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For anyone who has invested a lifetime in understanding the uses and benefits of a technology that has become outmoded, it can be supremely hard to think creatively about a new tech­­nology. Our difficulty is that we have powerful emotional reasons to dismiss its capacity to disrupt our established ways.

Elsewhere in the magazine Jason Epstein provides a different example of this melancholy truth (“What’s Wrong with the Kindle”). Epstein may be the greatest living publisher: at Random House, where he was editorial director for more than 40 years, he invented the modern paperback, and he cofounded the New York Review of Books and the Library of America. He is certain there will be no large market for electronic readers like Amazon’s Kindle (see one cracked open on page 94). Epstein understands that the digital transmission of books is an established fact, but he believes that “the most rational form of digital transmission is not an electronic reader posing as a book but an actual library-quality paperback that has been printed, bound, and trimmed at low cost on demand, created from a digital file at point of sale by a machine like an ATM.” In this, he is like the British generals who understood that the tank was an important new technology, but not that it would change warfare.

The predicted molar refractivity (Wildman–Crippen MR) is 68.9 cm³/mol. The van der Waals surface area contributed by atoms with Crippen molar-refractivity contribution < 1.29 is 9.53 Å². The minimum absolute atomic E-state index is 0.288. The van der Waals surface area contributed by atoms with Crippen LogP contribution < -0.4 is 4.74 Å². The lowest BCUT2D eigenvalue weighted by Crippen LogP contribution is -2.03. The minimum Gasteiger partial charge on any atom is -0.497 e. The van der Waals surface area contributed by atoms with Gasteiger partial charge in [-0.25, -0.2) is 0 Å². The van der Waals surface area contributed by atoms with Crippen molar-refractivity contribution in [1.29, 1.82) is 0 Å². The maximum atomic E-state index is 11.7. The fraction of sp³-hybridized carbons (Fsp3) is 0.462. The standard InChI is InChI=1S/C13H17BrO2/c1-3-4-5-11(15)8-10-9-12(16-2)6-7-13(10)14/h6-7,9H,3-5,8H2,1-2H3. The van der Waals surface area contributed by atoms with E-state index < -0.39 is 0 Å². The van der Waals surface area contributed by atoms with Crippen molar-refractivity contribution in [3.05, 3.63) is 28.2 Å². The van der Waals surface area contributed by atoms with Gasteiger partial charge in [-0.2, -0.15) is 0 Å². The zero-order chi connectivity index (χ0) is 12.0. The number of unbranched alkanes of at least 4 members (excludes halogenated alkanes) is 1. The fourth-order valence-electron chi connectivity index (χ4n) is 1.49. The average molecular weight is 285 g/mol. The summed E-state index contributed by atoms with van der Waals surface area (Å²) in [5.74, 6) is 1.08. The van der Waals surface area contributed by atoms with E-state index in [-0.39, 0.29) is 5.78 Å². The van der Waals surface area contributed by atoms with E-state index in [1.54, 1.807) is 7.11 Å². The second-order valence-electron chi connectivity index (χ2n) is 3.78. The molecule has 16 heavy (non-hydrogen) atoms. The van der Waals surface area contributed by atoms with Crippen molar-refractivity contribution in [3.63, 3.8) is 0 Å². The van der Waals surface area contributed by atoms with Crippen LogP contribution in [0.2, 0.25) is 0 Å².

How can we stay young? How can we be unconfounded by 2008’s “10 Emerging Technologies”? Certainly, we must not suspend our critical faculties: not all the scenarios suggested by such technologies are equally plausible, and something of the past always leaks into the future. But we should try to be as little attached to the past as teenagers, and to satisfy our creativity not in the disparagement of new technology but in the contemplation of how it might change our lives. Write and tell me what you think at

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